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The Last Word: A Milestone For Peters


Welcome to The Last Word with Dave Spadaro, a question-and-answer feature that runs weekly and highlights some of the provocative players, coaches and faces who have shaped this Eagles franchise: Today, left tackle Jason Peters, who on Tuesday was named to his sixth Pro Bowl as an Eagle and the eighth in his NFL career.

Dave Spadaro: Congratulations on the Pro Bowl once again. Did you celebrate? What was the feeling? You've done it so many times?

Jason Peters: No, I didn't celebrate. We're looking at the Redskins. I took it in and I took it right back out.

DS: How about the first time it happened (in 2007, when he was a Buffalo Bill), way back when?

JP: The first time, the first couple of times, I celebrated with the coach (offensive line coach Jim McNally). We went out and had dinner and stuff.

DS: Is it still a special honor for you?

JP: Yes, it is, but right now I'm not looking at that. I'm looking at the Redskins.

DS: The career you have had is really remarkable. You weren't drafted, you signed for $5,000 after the draft with Buffalo (in 2004). I wonder: What did you do with that first paycheck?

JP: I sent it to my mom (Teledeo Simington).

DS: Nothing special? No gifts for yourself?

JP: No. I sent it straight to my mom. I didn't keep any of it.

DS: Have you ever splurged on something to reward yourself for an accomplishment?

JP: I've bought a couple of pairs of shoes, I have some cars, those sorts of things.

DS: I know you're into the Jordans. How many do you have now?

JP: It's hard to put a number on it. I have quite a few pairs. (According to the Eagles' media guide, he has over 2,500 pairs.)

DS: Have you ever thought about the Pro Football Hall of Fame and that someday you might be included?

JP: I haven't really thought about it. The reporters mention it to me, but I'm not thinking about it right now.

DS: What has been the key to your success?


JP:** Every year I try to be better than I was the year before. Good coaches around me, good players, a great organization. That ties all into it, too.

DS: As you play through the years does your body change a lot? I know you took invested a lot of time in the offseason to take care of your body.

JP: It changes, but you can dictate how much it changes as far as your work ethic in the offseason.

DS: What is the key as you get older? Do you have to get lighter? Stronger? More flexible?

JP: Just getting more light, more flexible. You don't want to put a lot of weight on and you want to stay flexible and light on your feet.

DS: I remember Jon Runyan lost a lot of weight toward the end of his career. He felt it made him quicker. Is that something you've felt you've had success with?

JP: Yes. I've always been quick and when you take the weight off it takes the pressure off of my knees. I always keep my quickness, no matter what size I am. Losing some weight just helps take some of that pressure off the knees.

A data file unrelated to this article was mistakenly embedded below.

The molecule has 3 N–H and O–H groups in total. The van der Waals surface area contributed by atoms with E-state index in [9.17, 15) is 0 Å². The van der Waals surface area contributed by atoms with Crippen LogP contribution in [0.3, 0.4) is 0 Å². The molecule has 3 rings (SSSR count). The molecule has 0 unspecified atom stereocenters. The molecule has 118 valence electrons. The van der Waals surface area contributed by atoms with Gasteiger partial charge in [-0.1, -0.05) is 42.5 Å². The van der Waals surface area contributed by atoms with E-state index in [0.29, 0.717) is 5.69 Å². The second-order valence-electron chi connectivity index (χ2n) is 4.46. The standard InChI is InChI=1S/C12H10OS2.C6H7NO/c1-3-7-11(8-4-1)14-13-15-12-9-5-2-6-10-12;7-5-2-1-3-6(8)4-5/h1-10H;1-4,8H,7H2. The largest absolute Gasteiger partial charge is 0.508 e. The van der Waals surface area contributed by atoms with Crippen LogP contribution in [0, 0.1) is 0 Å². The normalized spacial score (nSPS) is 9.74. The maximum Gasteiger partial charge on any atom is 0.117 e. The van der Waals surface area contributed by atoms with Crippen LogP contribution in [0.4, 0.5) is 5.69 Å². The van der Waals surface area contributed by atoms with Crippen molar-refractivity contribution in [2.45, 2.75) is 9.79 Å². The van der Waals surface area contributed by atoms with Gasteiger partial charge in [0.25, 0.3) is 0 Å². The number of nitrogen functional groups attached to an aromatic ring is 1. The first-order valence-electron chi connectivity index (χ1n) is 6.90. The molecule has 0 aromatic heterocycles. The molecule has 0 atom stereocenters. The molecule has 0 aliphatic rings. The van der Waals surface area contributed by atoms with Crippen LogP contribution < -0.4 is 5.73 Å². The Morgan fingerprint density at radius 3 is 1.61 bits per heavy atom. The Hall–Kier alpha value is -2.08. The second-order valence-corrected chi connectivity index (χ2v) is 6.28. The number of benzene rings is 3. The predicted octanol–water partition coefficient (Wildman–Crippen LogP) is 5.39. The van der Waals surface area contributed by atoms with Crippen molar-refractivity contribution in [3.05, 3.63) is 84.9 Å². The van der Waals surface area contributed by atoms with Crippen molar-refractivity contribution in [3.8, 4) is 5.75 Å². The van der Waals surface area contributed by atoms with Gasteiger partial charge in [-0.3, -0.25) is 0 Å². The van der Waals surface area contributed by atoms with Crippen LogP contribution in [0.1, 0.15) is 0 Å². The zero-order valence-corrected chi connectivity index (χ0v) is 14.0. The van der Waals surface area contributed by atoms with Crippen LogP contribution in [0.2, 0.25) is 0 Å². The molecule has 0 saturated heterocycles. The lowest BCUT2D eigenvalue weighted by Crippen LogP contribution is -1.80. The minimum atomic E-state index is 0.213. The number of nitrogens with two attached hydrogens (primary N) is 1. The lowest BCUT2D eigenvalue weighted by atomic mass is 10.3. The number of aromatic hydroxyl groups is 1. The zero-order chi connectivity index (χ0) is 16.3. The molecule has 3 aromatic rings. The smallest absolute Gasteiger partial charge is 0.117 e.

DS: When you were asked to change from tight end to offensive lineman (in 2004 with Buffalo), was there ever any resistance on your part? Did you ever say, "Why am I doing this?"

JP: No, not at all. When it happened I took it with a full head of steam and I just wanted to perfect it. Even today, I'm still learning little tricks of the trade to perfect playing offensive line.

DS: What are the attributes needed to be a great offensive lineman?

JP: Quick feet and hips. Gotta have the quick feet and the hips.

DS: What do you mean by hips?

JP: Gotta have the flexibility in the hips to bend, get down and move side to side.

DS: Is that something that can be taught, or is that something that is born in people?

JP: You can teach some guys, but you gotta have it. You have to have some of it yourself.

DS: Who's the greatest offensive lineman you've ever seen?

JP: Walter Jones (former Seattle Seahawk, member of the Pro Football Hall of Fame). That's my opinion. He is one of the best I've ever seen play the position.

DS: You've said that Dwight Freeney is the best player you have lined up against. You still feel that way?

JP: I'd say so. He's still got a little juice in him. But back in his day, that guy was trouble on third down. You'd have to game plan him.

DS: What are you seeing from the Redskins as you study that defense?

JP: A lot of exotic blitzes. They like to run a lot of Cover Zero (no safeties in the middle of the field) and get after the quarterback if they've got a big lead or if they need to get off the field. We just have to execute. We know these guys. We know their personnel and we've just got to compete and execute.

DS: For an offensive tackle playing against that kind of defense, is it communication that makes it work?

JP: Communication is big. Any time you've got all these guys up on the line of scrimmage you don't know who is who. You've got to have the communication down. (Center Jason) Kelce points out the guy and it goes from there. It just trickles down from there. It goes from the inside out.

DS: Let's get back to the Pro Bowl. Not even a high five for yourself. A smile? A fist pump? Nothing?

JP: I mean, it felt good to make it and you don't ever want to skip a year, but right now I'm looking at something that's bigger than the Pro Bowl, and that's winning the division and getting to the playoffs.

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